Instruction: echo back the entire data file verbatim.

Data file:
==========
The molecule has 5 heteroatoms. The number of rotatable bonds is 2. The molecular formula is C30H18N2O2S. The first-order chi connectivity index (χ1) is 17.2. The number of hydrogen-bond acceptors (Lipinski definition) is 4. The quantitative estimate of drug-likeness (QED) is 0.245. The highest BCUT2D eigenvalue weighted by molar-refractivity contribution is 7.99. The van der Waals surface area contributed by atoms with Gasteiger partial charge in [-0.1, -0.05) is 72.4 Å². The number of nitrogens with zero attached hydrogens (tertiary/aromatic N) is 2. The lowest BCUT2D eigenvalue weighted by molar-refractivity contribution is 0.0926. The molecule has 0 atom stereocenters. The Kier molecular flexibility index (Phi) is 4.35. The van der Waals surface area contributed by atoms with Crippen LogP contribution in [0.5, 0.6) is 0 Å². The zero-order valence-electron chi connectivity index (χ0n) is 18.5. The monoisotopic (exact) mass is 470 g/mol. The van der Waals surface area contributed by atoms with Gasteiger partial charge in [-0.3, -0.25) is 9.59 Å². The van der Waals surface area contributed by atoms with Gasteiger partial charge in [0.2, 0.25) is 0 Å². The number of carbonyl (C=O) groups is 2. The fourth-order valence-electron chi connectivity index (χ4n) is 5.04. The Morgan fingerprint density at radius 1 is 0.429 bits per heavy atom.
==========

The molecule has 5 heteroatoms. The number of rotatable bonds is 2. The molecular formula is C30H18N2O2S. The first-order chi connectivity index (χ1) is 17.2. The number of hydrogen-bond acceptors (Lipinski definition) is 4. The quantitative estimate of drug-likeness (QED) is 0.245. The highest BCUT2D eigenvalue weighted by molar-refractivity contribution is 7.99. The van der Waals surface area contributed by atoms with Gasteiger partial charge in [-0.1, -0.05) is 72.4 Å². The number of nitrogens with zero attached hydrogens (tertiary/aromatic N) is 2. The lowest BCUT2D eigenvalue weighted by molar-refractivity contribution is 0.0926. The molecule has 0 atom stereocenters. The Kier molecular flexibility index (Phi) is 4.35. The van der Waals surface area contributed by atoms with Crippen LogP contribution in [0.5, 0.6) is 0 Å². The zero-order valence-electron chi connectivity index (χ0n) is 18.5. The monoisotopic (exact) mass is 470 g/mol. The van der Waals surface area contributed by atoms with Gasteiger partial charge in [-0.3, -0.25) is 9.59 Å². The van der Waals surface area contributed by atoms with Gasteiger partial charge in [0.2, 0.25) is 0 Å². The number of carbonyl (C=O) groups is 2. The fourth-order valence-electron chi connectivity index (χ4n) is 5.04. The Morgan fingerprint density at radius 1 is 0.429 bits per heavy atom.